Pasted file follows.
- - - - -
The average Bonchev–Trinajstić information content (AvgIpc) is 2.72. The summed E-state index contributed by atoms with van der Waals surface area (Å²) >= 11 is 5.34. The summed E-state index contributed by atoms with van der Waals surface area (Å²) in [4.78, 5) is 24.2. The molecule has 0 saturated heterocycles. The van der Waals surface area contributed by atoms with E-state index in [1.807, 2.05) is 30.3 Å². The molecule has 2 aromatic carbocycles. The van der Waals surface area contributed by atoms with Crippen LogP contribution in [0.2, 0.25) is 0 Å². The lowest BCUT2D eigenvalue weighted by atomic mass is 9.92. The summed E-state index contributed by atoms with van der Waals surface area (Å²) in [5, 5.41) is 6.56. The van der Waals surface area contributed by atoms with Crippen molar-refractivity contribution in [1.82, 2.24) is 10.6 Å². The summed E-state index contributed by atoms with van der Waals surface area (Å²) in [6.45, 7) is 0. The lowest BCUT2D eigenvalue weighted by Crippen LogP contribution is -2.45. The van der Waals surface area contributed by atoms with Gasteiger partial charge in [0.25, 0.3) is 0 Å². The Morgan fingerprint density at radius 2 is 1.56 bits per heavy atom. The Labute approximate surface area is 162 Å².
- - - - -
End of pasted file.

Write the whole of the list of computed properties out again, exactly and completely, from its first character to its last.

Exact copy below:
The average Bonchev–Trinajstić information content (AvgIpc) is 2.72. The summed E-state index contributed by atoms with van der Waals surface area (Å²) >= 11 is 5.34. The summed E-state index contributed by atoms with van der Waals surface area (Å²) in [4.78, 5) is 24.2. The molecule has 0 saturated heterocycles. The van der Waals surface area contributed by atoms with E-state index in [1.807, 2.05) is 30.3 Å². The molecule has 2 aromatic carbocycles. The van der Waals surface area contributed by atoms with Crippen LogP contribution in [0.2, 0.25) is 0 Å². The lowest BCUT2D eigenvalue weighted by atomic mass is 9.92. The summed E-state index contributed by atoms with van der Waals surface area (Å²) in [5, 5.41) is 6.56. The van der Waals surface area contributed by atoms with Crippen molar-refractivity contribution in [1.82, 2.24) is 10.6 Å². The summed E-state index contributed by atoms with van der Waals surface area (Å²) in [6.45, 7) is 0. The lowest BCUT2D eigenvalue weighted by Crippen LogP contribution is -2.45. The van der Waals surface area contributed by atoms with Gasteiger partial charge in [0.25, 0.3) is 0 Å². The Morgan fingerprint density at radius 2 is 1.56 bits per heavy atom. The Labute approximate surface area is 162 Å².